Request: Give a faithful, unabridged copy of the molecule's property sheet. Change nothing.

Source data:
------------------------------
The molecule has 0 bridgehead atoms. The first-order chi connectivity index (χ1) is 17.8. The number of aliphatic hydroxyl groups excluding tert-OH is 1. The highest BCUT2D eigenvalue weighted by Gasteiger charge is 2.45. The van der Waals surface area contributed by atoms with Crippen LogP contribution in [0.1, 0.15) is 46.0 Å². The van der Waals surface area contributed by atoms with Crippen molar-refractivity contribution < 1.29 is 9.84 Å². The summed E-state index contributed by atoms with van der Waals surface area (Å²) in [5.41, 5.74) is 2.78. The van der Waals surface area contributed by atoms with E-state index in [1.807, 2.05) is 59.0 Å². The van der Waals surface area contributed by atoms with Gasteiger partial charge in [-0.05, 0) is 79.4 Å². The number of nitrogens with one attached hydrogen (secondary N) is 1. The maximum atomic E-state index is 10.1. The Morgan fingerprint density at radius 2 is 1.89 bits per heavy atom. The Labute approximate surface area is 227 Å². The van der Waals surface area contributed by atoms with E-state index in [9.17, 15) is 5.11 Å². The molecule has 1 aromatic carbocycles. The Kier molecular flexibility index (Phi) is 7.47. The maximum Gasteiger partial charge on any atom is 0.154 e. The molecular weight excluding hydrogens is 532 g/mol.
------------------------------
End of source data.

The molecule has 0 bridgehead atoms. The first-order chi connectivity index (χ1) is 17.8. The number of aliphatic hydroxyl groups excluding tert-OH is 1. The highest BCUT2D eigenvalue weighted by Gasteiger charge is 2.45. The van der Waals surface area contributed by atoms with Crippen LogP contribution in [0.1, 0.15) is 46.0 Å². The van der Waals surface area contributed by atoms with Crippen molar-refractivity contribution < 1.29 is 9.84 Å². The summed E-state index contributed by atoms with van der Waals surface area (Å²) in [5.41, 5.74) is 2.78. The van der Waals surface area contributed by atoms with E-state index in [1.807, 2.05) is 59.0 Å². The van der Waals surface area contributed by atoms with Gasteiger partial charge in [-0.05, 0) is 79.4 Å². The number of nitrogens with one attached hydrogen (secondary N) is 1. The maximum atomic E-state index is 10.1. The Morgan fingerprint density at radius 2 is 1.89 bits per heavy atom. The Labute approximate surface area is 227 Å². The van der Waals surface area contributed by atoms with E-state index in [9.17, 15) is 5.11 Å². The molecule has 1 aromatic carbocycles. The Kier molecular flexibility index (Phi) is 7.47. The maximum Gasteiger partial charge on any atom is 0.154 e. The molecular weight excluding hydrogens is 532 g/mol.